WATERLOO, Iowa --- Job seekers got a sunny day and an even sunnier employment outlook at an outdoor job fair.

Hawkeye Community College held a job fair at the RiverLoop Expo Plaza in downtown Waterloo under a clear sky Wednesday afternoon.

The two dozen vendors and employers taking resumes and applications represented a fraction of the hundreds of jobs available in the Cedar Valley, said Brittany Jungck, advanced manufacturing coordinator at Hawkeye.

"About half of the jobs are in industry and manufacturing," said Jungck, adding that the area has approximately 200 to 300 such openings.

Many of the companies hiring were reducing staff as the recession hit in 2008. Jungck said she could count on companies such as Terex Cranes, of Waverly, and GMT Corporation, of Waterloo, for job openings. During the recession, both companies shed some of their workforce but now are looking for new hires.

"They're my count-on businesses again," she said.

However, the lack of a trained workforce has kept those industry jobs vacant, employers said.

"There isn't an emphasis on the trades," said Rich Kime, national sales manager at Power Engineering and Manufacturing, ltd. (PEM) of Waterloo.

Hawkeye offers certification in machining, which Kime said isn't keeping up with the pace of area demand.

"Everyone of those guys gets hired before they've completed it," said Kime, adding PEM has had 10 positions vacant for most of the year.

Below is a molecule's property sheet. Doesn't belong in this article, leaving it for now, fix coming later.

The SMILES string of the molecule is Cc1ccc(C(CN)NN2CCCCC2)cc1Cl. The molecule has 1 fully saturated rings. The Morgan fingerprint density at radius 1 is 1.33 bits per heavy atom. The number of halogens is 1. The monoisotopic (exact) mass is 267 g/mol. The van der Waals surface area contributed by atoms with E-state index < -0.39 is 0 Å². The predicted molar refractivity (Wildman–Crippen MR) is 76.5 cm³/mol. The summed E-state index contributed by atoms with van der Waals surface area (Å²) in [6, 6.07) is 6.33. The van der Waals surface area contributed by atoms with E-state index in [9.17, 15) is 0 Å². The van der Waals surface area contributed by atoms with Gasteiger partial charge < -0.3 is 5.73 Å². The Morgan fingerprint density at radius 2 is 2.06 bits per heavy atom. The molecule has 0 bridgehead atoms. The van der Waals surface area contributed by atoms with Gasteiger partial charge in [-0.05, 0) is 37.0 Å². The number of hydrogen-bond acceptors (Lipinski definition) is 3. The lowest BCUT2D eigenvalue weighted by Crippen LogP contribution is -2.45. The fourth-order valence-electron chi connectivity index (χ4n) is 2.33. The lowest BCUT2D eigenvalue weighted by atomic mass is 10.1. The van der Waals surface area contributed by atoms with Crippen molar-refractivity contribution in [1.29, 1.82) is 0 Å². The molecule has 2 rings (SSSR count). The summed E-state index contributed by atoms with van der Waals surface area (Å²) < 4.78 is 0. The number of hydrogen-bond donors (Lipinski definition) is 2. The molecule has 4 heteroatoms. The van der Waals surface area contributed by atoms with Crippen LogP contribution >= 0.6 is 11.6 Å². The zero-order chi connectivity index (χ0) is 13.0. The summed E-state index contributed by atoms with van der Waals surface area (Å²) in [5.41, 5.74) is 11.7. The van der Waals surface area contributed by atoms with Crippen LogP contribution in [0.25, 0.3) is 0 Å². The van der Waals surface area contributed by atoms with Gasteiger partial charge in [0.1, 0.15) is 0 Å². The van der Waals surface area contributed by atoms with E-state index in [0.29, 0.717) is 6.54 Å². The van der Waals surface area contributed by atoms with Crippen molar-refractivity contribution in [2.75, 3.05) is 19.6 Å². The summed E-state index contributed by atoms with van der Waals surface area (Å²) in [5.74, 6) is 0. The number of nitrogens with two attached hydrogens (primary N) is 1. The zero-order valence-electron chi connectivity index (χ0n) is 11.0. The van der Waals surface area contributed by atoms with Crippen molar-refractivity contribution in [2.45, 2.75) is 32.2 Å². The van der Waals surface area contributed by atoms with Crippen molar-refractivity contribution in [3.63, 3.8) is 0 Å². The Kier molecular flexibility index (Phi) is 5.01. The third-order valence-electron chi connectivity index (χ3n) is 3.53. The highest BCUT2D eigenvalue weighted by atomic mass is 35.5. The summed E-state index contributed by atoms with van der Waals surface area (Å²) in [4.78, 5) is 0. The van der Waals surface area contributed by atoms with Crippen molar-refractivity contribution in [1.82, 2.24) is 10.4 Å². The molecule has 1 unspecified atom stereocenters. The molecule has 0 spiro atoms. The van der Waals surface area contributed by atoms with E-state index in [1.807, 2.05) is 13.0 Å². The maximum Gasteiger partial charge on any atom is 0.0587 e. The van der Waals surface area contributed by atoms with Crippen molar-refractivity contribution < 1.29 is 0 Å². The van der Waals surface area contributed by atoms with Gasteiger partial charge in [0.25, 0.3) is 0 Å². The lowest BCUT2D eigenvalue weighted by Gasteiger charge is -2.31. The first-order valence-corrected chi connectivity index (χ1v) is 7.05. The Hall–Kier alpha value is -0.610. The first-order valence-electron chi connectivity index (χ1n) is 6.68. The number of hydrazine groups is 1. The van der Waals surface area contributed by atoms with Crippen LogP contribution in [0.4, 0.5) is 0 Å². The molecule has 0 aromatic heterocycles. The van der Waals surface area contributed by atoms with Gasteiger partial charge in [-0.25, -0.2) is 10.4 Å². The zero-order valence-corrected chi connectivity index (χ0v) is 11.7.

Miles Smith, of Cedar Falls, attended the fair and said he is considering returning to college after talking to some of the employers at the fair.

Smith said he has been unemployed and wants to re-enter the job market. He was looking forward to the job fair because it would give him a chance to talk to multiple company representatives in person.

"It's so much better than searching on the Internet," he said.

This was the first fair in the RiverLoop Expo Plaza. Jungck said she was nervous the weather would affect the turnout, but she said the venue was perfect.

"We get great exposure here," Jungck said.

The downtown traffic from Friday'loo and other events inspired her to hold the fair downtown. The location is also central to the Metro area and easy to reach by public transit, she added.

‘I think we've developed more of an appreciation for our downtown culture as a community in the last two, three years," she said.

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